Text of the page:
The lives of these agaves are much like the people of the region: subject to extreme conditions, but still thriving in adversity. These plants survive the droughts and intense heat and cold of the region, giving rise to complex flavors and aromas. When the agaves mature, they are “castrated” or “decapitated,” removing the agave stalk to prevent the plant from flowering and concentrate its sugars in body of the plant. After another year or two, the sugar content peaks and the castrated agaves are ready to be harvested. Ranchers bring donkeys and mules to the hillsides surrounding Los Cantiles and sheer the sharp pencas from the agaves with jaibicas, a short Sonoran hatchet. In preparing the agaves, one penca is trimmed of its spines and used as a handle and tie that can be lashed onto pack animals.
The agaves are then transported to a nearby road and transferred into trucks that bring them to the vinata where they will be roasted in underground ovens made with volcanic stone and fired with local deadwood of oak and mesquite, which imparts a unique taste and aroma to our distillates. When the oven reaches the desired temperature, the agaves are thrown inside and covered with dirt to starve the fire of oxygen and prevent the agaves from burning as they roast. After two or three days, depending on the weather, the oven is uncovered to reveal agaves that have become dark, juicy, and caramelized, with a characteristic sweet and smoky flavor.
Next, the roasted agaves are processed in a mechanical mill, or by hand with axes and hatchets, and then transferred into stainless steel tanks. Well water is added to aid in the fermentation process, which is sparked by the natural presence of airborne yeast and continues over the course of three to ten days depending on seasonal temperature and humidity. After the agave mash has sufficiently fermented, the mixture is placed into a stainless steel still and twice distilled to create a smooth, consistent spirit. Finally, the alcohol content is adjusted by master distiller José Luis Portillo, who makes the necessary adjustments by taste and by smell. It is his wealth of experience and knowledge that brings a singular touch to each batch of Los Cantiles 1905.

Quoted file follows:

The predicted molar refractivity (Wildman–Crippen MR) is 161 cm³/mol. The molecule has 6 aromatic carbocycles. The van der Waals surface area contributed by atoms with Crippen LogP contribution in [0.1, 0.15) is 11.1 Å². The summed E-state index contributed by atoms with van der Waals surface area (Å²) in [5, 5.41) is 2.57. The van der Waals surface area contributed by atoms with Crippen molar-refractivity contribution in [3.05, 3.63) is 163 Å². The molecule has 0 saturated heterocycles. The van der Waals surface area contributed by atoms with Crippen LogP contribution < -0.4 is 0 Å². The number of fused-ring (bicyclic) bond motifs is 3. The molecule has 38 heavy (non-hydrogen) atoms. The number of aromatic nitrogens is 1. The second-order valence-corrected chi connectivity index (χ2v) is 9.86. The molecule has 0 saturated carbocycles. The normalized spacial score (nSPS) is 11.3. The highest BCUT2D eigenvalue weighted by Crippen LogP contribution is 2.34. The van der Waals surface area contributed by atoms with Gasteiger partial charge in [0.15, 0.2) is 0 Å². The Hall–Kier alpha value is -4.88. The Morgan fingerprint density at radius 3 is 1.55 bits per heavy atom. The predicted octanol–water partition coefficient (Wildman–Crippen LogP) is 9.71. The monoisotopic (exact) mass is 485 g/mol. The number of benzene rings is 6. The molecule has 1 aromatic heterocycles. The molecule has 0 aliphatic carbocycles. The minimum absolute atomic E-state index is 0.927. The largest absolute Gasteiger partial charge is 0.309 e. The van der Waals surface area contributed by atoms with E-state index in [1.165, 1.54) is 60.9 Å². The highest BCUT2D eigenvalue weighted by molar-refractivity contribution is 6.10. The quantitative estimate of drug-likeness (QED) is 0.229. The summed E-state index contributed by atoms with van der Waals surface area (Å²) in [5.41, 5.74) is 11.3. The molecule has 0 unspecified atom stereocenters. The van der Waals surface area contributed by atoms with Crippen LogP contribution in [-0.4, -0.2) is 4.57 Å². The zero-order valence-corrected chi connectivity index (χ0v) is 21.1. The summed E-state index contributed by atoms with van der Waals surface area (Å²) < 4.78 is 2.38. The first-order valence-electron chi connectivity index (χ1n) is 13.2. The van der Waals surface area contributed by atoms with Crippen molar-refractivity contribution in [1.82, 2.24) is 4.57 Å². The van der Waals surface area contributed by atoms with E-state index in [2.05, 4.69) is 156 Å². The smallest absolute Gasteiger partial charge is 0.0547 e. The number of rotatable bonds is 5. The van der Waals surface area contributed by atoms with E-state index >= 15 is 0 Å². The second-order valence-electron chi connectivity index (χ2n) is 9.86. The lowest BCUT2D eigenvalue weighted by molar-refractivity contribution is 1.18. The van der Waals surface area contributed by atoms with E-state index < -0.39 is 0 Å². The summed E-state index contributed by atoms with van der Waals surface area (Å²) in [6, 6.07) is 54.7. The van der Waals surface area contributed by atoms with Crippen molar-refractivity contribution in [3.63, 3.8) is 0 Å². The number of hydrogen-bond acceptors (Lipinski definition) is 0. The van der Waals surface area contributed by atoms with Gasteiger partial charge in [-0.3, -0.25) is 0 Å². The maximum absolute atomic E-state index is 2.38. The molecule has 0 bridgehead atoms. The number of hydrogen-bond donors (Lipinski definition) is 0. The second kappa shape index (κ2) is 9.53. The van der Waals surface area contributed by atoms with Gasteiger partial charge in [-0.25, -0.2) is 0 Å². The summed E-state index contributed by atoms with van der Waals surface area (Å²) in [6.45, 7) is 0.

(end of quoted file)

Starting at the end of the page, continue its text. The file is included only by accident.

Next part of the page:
Once the spirit is adjusted to the satisfaction of José Luis, the distillate is bottled in glass and rested for a minimum of six months. For our bacanora reposado and añejo, the spirit is aged in barrels of white oak for 11 and 22 months respectively, before finally being transferred into our distinct bottles, artisanally made with 100% recycled glass.
The agave is planted in greenhouses for months and then transplanted to the mountains where it will reach maturity after 6 to 10 years.
The agave is harvested with hatchets, called jaibicas and machetes in the mountains and then carried out to the oven location by mules.
Slowly cooked in an underground oven lined with volcanic rock using a combination of mezquite and oak wood for a perfectly balanced profile.
After a slow cooking process, the juices are extracted by placing the piña on top of a concave mesquite wood trunk called "La Cuba" and the piña is smashed with the back of an axe, as has been done since 1905. We also try to incorporate new methods into the old, occasionally using a mechanical shredder.
For our aged Bacanoras, high quality American white oak barrels are used. The spirit rests in the barrel for eleven months for our Reposado and twenty-two months for our Añejo
Our bottles are made individually with 100% recycled glass, one at a time, without rushing the process. No 2 bottles are the same, each has its own unique personality that bonds very well with the singular spirit in the bottle.